However, we once again have two points of failures:
- The whole voting premise works on the supposition that the system can’t fail. However, that doesn’t make it Byzantine Fault tolerant.
- A node v in a quorum Q cannot just assume that the other quorums will be correct.
So, how do we know that a decentralized system in SCP is indeed going to vote for a statement “a” and make it a-valent? For that to happen, every node needs to have the first-hand ratification.
To achieve that, we must answer the following two questions:
- How can a node v come to a consensus about the statement “a” even after voting against it?
- How do you know that the entire system has come to a consensus on “a?”
So let’s tackle these questions.
Answering Question 1
Firstly, let’s answer the first question: How can a node v come to a consensus about the statement “a” even after voting against it?
For the statement “a” to be accepted by node “v,” it must fulfill two conditions:
- The quorum that “v” belongs to must have voted for or accepted “a.”
- Each member of the v-blocking set i.e. the nodes making a quorum slice with “v” must accept “a.”
The latter point makes sure that node “v” accepts the statement “a” even after voting against it.
However, we still don’t have a clear consensus. We are still facing two more issues:
- We don’t know if all the intact nodes will accept the statement “a” yet.
- We cannot guarantee the sub-optimal safety of the non-intact nodes enjoying quorum intersection.
Answering Question 2
To address both these issues, we have to answer the second question: How do you know that the entire system has come to a consensus on “a?”
The solution for that is another vote. It is a vote to confirm the fact that the first vote succeeded.
How does this confirmation work?
- The quorum U confirms a statement a, by ratifying that “we voted for a.”
- The node v confirms “a” if and only if it belongs to the quorum “a.”
Now, how will this second vote solve both the problems outlined before?
Problem: We don’t know if all the intact nodes will accept the statement “a” yet.
Solution: The intact nodes may vote against the statement “a” but won’t vote against the fact that their quorum voted for the statement “a.”
Problem: We cannot guarantee the sub-optimal safety of the non-intact nodes enjoying quorum intersection.
Solution: The non-intact nodes are no longer suffering because of malicious v-blocking nodes since the ratification in this stage is first-hand and doesn’t depend on the decision of its quorum.
The underlying theory of confirmation goes like this: if one intact node confirms a statement, then all the other intact nodes will follow suit.
Bringing it All Together
Finally, let’s bring everything together and see what the final overview of the Federated Voting process looks like.
Pictured above, the two layers of voting in the federated voting system. So, how does SCP measure up to other well-known consensus mechanisms?
Image Credit: SCP white paper
#3 Ripple vs Stellar: Token Distribution
The XRP token is primarily used as a utility token within the ecosystem. Of course, there has been a lot of controversies floating around recently about whether the XRP token is a security or not. A formal decision still needs to be taken, however, all signs point to the contrary. A security token represents the fact that you own a certain part of the company that issues it. However, XRP and the XRP blockchain can theoretically still run if the Ripple company shuts down.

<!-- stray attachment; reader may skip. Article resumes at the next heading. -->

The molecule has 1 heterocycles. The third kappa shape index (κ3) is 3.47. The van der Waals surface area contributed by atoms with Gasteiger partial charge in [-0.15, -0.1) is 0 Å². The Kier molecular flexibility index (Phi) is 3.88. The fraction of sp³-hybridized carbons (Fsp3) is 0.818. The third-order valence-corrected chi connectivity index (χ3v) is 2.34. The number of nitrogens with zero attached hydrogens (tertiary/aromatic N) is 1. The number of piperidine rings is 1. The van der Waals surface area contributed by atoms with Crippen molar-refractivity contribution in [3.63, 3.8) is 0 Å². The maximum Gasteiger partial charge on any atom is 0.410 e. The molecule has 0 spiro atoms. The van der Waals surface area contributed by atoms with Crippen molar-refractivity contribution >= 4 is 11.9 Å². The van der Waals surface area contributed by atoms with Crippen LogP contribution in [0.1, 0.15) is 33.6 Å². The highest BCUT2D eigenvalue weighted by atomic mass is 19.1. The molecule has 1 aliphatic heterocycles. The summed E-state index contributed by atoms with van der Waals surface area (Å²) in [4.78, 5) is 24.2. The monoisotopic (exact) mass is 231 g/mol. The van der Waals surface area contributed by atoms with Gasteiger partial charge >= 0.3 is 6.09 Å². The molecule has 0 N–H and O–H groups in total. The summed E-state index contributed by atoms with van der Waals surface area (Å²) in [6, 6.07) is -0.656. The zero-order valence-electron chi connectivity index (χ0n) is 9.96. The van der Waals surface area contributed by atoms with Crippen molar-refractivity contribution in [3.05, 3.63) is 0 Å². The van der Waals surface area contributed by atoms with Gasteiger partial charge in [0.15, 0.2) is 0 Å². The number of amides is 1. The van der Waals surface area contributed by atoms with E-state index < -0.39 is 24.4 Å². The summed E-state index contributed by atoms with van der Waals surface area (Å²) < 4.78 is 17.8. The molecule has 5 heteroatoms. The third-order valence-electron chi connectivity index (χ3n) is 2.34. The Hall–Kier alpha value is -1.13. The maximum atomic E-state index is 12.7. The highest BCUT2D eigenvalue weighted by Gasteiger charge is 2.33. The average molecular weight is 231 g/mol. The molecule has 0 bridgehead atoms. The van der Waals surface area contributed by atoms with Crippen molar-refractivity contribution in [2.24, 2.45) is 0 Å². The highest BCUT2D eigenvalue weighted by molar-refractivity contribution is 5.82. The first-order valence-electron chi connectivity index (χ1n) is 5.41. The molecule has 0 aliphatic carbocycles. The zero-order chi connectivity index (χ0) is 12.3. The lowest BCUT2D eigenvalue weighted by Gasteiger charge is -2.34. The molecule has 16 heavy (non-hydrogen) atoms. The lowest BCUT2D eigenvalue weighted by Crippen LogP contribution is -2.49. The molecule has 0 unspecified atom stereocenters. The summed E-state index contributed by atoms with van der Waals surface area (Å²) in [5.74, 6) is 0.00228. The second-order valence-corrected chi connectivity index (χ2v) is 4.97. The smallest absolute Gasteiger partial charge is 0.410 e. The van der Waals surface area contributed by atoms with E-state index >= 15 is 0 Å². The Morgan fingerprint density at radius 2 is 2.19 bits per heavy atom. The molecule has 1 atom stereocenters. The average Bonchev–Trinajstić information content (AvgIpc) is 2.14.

Before we go any further, there are certain things that you need to know about XRP.
- Ripple has already been completely pre-mined. Ripple has no miners or stakers in its ecosystem.
- 20 billion XRP tokens have been withheld by the creators.
- The remaining 80% were handed to Ripple Labs to increase the liquidity available and strengthen the overall market.
- To regulate the supply of the tokens within the ecosystem, 55 billion XRP are locked up in a rolling 5-year escrow that releases 1 billion XRP per month and returns the unused/unsold portion to escrow, adding an additional month at the end of the established five years.
100 billion XLM has already been pre-mined. The Stellar Development Foundation (SDF) is supposed to oversee the distribution of the 95 billion lumens (95%). The distribution will happen like this:
- 50% to be given in small increments to as many people as possible over 10 years. Wider the distribution, more decentralized the system.
- 25% to be given to other businesses and non-profits to reach people that Stellar wouldn’t otherwise be able to reach through the Direct Signup program.
- 20% will go to bitcoin and ripple holders
- 5% will be retained by Stellar for future development and other operating costs.
Stellar has a built-in fixed inflation system. Every year the total lumens count increases by 1%.
Stellar also has another exciting feature ingrained in it called “Spam Fees.”Spamming a network with transactions to slow down the system can be very problematic. To stop this attack, Stellar does two things.
- Firstly, Stellar charges a small fee per transaction. This will stop spammers from doing multiple transactions since it won’t be economically viable. These spam fees are added to the inflation pool. Anyone who holds lumens can vote on where the funds in the pool will go. Every week, the lumen is distributed to any account which gets more than .05% of the votes from the accounts.
- Secondly, every account in the Stellar network most hold a minimum of 20 XLM. This helps ensure the authenticity of the account.
Ripple vs Stellar: Conclusion
Before we conclude, let’s do a quick overview of the differences between these two projects:
Fans of both Ripple and Stellar tend to bicker against each other a lot. However, while their functionality may be pretty similar, their core philosophies are completely different and they are both fixing problems that need to be fixed. Ripple is fixing cross-border payments for institutions while Stellar is doing the same at an individual level. All things considered, they are both important projects who are bringing in important utility into the crypto ecosystem.